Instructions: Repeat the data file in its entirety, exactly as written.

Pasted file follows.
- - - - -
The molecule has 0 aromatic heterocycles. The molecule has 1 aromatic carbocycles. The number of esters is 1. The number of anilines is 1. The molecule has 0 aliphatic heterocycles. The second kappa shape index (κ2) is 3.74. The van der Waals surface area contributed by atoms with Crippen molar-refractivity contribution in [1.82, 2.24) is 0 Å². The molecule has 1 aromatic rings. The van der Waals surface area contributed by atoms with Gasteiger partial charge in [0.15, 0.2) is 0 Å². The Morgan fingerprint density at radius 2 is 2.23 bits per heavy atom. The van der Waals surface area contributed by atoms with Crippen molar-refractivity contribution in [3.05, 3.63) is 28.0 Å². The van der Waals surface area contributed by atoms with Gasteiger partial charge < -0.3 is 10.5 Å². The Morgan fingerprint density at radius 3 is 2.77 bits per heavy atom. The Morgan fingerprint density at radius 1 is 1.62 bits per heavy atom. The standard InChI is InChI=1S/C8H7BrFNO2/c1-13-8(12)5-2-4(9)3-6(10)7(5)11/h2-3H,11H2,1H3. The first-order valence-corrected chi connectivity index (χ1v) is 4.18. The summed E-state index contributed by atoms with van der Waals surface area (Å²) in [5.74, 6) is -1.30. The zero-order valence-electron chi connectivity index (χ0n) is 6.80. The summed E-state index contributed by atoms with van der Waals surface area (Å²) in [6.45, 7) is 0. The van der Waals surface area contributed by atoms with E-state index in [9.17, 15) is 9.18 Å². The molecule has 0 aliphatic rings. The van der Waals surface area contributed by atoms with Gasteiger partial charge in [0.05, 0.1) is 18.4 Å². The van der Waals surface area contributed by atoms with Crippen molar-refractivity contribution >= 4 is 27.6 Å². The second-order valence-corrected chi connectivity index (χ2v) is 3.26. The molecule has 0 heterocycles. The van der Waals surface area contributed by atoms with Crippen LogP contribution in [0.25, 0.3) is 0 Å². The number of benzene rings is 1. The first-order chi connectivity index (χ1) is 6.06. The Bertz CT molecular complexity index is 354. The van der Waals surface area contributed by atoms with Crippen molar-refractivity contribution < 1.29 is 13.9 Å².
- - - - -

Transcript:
The molecule has 0 aromatic heterocycles. The molecule has 1 aromatic carbocycles. The number of esters is 1. The number of anilines is 1. The molecule has 0 aliphatic heterocycles. The second kappa shape index (κ2) is 3.74. The van der Waals surface area contributed by atoms with Crippen molar-refractivity contribution in [1.82, 2.24) is 0 Å². The molecule has 1 aromatic rings. The van der Waals surface area contributed by atoms with Gasteiger partial charge in [0.15, 0.2) is 0 Å². The Morgan fingerprint density at radius 2 is 2.23 bits per heavy atom. The van der Waals surface area contributed by atoms with Crippen molar-refractivity contribution in [3.05, 3.63) is 28.0 Å². The van der Waals surface area contributed by atoms with Gasteiger partial charge < -0.3 is 10.5 Å². The Morgan fingerprint density at radius 3 is 2.77 bits per heavy atom. The Morgan fingerprint density at radius 1 is 1.62 bits per heavy atom. The standard InChI is InChI=1S/C8H7BrFNO2/c1-13-8(12)5-2-4(9)3-6(10)7(5)11/h2-3H,11H2,1H3. The first-order valence-corrected chi connectivity index (χ1v) is 4.18. The summed E-state index contributed by atoms with van der Waals surface area (Å²) in [5.74, 6) is -1.30. The zero-order valence-electron chi connectivity index (χ0n) is 6.80. The summed E-state index contributed by atoms with van der Waals surface area (Å²) in [6.45, 7) is 0. The van der Waals surface area contributed by atoms with E-state index in [9.17, 15) is 9.18 Å². The molecule has 0 aliphatic rings. The van der Waals surface area contributed by atoms with Gasteiger partial charge in [0.05, 0.1) is 18.4 Å². The van der Waals surface area contributed by atoms with Crippen molar-refractivity contribution >= 4 is 27.6 Å². The second-order valence-corrected chi connectivity index (χ2v) is 3.26. The molecule has 0 heterocycles. The van der Waals surface area contributed by atoms with Crippen LogP contribution in [0.25, 0.3) is 0 Å². The number of benzene rings is 1. The first-order chi connectivity index (χ1) is 6.06. The Bertz CT molecular complexity index is 354. The van der Waals surface area contributed by atoms with Crippen molar-refractivity contribution < 1.29 is 13.9 Å².